Flowers to update your garden. Photo M.Cannon
We’ll cover updating your garden in many different ways, including using existing plants, colour and shape of plants, and easy make-overs.
Today, we’re starting with updating your garden using flower colour.
I'm talking with was Louise McDaid  Landscape Designer.

Heliotrope arborescens; Cherry Pie. photo M Cannon

One of the great things about plants is the huge variety of colours available – both in their leaves, their flowers and their berries or fruit.
Flower: the blooming of flowers brings joy to the garden and seasonality through different flowering times.
As an example, take Perennials
Oriental lily, asiatic lily, hosta, Peruvian lily (alstroemeria), pink butterflies (gaura), statice (limonium), Christmas bells, gerbera, scabious (scabiosa), Mona lavender (plectranthus).
There should be plenty of ideas to get you started even if you’re a beginner gardener, and some tips for those of you who’ve been doing it for a while.
Plus there’s so many new flower cultivars coming out each season to tempt you.


 PLANT OF THE WEEK

DAVDISON PLUM Davidsonia pruriens, Davidsonia jerseyana.

Bush tucker plants are one of the hot trends in horticulture and this one is no exception.

The Davidson plum looks rather alien and Dr Seuss like the dark skinned fruit hang like bunches of large grapes from either the long narrow trunk or the branches and there’s a variety to suit most climates in Australia.
As for picking the fruit, they conveniently drop to the ground when they’re ripe.


Let’s find out about growing it.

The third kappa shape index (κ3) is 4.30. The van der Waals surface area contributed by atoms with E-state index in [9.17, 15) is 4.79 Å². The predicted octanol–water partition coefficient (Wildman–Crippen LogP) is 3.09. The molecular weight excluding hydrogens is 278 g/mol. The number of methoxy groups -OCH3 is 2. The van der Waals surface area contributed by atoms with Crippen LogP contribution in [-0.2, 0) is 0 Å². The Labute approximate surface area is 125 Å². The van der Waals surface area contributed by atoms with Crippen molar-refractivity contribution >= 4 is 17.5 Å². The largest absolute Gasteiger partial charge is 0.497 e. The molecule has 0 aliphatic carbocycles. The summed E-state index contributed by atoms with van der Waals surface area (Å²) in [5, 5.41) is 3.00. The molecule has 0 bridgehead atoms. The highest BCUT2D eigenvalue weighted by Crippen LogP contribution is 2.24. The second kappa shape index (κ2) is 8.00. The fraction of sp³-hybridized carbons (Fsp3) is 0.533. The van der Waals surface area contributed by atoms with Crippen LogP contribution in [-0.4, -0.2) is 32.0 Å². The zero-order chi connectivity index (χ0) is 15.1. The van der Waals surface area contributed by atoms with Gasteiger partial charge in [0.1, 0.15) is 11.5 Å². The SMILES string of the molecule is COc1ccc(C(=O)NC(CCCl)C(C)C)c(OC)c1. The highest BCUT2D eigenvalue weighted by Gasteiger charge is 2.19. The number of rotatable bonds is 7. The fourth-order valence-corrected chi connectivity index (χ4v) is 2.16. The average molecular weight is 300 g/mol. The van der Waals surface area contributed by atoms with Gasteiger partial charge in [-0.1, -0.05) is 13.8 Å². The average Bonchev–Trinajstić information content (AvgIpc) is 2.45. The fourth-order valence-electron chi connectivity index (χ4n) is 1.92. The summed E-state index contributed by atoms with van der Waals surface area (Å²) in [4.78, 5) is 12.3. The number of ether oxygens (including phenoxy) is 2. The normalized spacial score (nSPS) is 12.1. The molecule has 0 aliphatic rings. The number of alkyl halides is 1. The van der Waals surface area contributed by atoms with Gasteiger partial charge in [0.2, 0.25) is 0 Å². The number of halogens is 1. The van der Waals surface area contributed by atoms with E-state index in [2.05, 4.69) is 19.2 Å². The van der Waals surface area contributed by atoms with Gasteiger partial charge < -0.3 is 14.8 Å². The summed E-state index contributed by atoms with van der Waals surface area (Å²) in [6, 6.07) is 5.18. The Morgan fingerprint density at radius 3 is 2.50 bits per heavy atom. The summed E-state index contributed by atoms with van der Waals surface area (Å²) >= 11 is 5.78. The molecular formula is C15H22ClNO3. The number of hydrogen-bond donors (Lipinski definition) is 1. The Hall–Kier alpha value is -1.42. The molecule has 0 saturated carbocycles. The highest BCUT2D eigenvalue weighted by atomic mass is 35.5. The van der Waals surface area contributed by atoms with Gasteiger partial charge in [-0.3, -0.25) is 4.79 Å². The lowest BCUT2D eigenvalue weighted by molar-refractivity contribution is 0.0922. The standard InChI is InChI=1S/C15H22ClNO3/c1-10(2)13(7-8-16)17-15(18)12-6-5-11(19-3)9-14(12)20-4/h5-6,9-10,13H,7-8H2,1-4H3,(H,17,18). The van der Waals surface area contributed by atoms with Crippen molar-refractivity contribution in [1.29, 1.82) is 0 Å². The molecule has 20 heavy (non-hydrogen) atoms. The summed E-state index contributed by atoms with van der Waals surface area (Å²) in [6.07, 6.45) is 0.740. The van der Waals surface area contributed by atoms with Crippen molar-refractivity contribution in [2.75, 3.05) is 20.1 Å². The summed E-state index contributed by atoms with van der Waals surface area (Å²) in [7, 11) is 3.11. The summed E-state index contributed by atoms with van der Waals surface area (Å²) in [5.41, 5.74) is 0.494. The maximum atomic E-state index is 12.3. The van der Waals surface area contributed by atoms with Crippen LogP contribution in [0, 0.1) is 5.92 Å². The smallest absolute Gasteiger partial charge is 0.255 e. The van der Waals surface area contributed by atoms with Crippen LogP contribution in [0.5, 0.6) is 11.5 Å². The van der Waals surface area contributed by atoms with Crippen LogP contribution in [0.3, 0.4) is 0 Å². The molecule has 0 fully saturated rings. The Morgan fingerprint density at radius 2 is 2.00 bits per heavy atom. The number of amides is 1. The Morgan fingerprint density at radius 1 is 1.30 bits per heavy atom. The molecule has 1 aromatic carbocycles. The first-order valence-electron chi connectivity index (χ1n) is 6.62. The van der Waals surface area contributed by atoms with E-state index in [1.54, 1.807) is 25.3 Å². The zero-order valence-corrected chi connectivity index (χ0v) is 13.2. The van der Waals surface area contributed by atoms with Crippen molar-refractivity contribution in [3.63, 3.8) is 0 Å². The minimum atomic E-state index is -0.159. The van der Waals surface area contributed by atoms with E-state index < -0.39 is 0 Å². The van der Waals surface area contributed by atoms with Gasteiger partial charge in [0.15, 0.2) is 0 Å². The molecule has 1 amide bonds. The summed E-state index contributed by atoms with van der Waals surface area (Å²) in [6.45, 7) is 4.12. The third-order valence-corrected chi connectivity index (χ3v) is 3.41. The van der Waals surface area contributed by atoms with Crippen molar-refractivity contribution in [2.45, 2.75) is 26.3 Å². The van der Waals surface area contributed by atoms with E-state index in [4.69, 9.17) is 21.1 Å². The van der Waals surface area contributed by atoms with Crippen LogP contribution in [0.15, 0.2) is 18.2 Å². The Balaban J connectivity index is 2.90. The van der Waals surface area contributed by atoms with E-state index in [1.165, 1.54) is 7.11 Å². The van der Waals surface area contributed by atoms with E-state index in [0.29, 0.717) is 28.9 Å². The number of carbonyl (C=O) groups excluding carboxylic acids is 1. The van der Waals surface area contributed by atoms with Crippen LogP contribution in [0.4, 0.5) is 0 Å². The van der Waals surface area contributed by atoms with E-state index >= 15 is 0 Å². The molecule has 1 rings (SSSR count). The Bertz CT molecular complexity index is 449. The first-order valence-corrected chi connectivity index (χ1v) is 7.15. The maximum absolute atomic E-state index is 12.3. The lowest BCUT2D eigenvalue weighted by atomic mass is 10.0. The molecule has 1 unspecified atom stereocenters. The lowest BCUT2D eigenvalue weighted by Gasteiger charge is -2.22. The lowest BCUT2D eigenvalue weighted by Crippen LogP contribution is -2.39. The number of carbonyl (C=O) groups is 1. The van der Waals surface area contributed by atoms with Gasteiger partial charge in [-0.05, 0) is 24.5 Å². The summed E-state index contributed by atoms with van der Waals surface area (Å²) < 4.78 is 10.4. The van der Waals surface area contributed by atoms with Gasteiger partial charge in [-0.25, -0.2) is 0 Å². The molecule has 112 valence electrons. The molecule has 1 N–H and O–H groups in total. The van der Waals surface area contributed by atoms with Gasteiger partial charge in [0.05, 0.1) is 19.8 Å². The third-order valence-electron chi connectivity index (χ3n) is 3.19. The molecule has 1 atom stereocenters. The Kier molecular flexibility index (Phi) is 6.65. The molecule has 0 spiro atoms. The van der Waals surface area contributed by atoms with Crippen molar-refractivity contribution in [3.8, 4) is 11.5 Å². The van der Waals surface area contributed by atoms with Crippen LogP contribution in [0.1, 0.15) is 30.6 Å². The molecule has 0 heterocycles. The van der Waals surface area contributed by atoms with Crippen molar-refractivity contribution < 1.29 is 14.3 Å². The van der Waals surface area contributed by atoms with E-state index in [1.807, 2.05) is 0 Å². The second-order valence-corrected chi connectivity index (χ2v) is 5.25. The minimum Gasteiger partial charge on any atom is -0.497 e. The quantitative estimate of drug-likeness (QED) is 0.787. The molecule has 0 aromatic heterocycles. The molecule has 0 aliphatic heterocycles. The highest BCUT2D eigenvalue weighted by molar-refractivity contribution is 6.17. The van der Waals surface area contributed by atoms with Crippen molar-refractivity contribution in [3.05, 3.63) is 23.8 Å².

I'm talking with the plant panel: Karen Smith, editor of Hort Journal www.hortjournal.com.au  and Jeremy Critchley, The Green Gallery wholesale nursery owner. www.thegreengallery.com.au


Fruits are dark purple in colour, oval shaped and covered with fine almost indiscernable hairs.

Fruits contain two large seed cases with a single seed and are fibrous.
The fruit flesh is dark red when fully ripe.
D. pruriens fruits are produced in large pendulous clusters from the trunk, they are large deep purple, though the fruit flesh is slightly paler and contains more fibre than its NSW cousin..
Davidson plum trees have a narrow habit with branching on the top half to a third of the tree.


Davidsonia pruriens.  photo M Cannon
Despite their tart taste Davidson plums are known as one of the best of the native plums.
Did you know that the Davidson plum has 100x the vitamin C found in oranges?
They also contain lutien, magnesium, calcium, potassium and manganese.
Store in the fridge for a couple of days or you can freeze them.
When making jams be sure to use twice the amount of sugar, but first cut the fruit in half and remove the two stones or seeds.
You don’t have to just make jam with this fruit.
You can make Davidson Plum Paste, Davidson Plum Chutney or even Davidson Plum and Ginger sauce.

Davidson Plum Chutney

500g Spanish onions, sliced
1 garlic clove
butter for frying
200g Davidson’s plums, de-seeded and chopped
200g brown sugar
100g sultanas
100ml dry white wine
100ml white wine vinegar
a pinch of curry powder
1 clove

Saute' the onions and chopped garlic in a little butter until transparent. Add the remaining ingredients and boil for 1 to 2 hours or until thick stirring occasionally.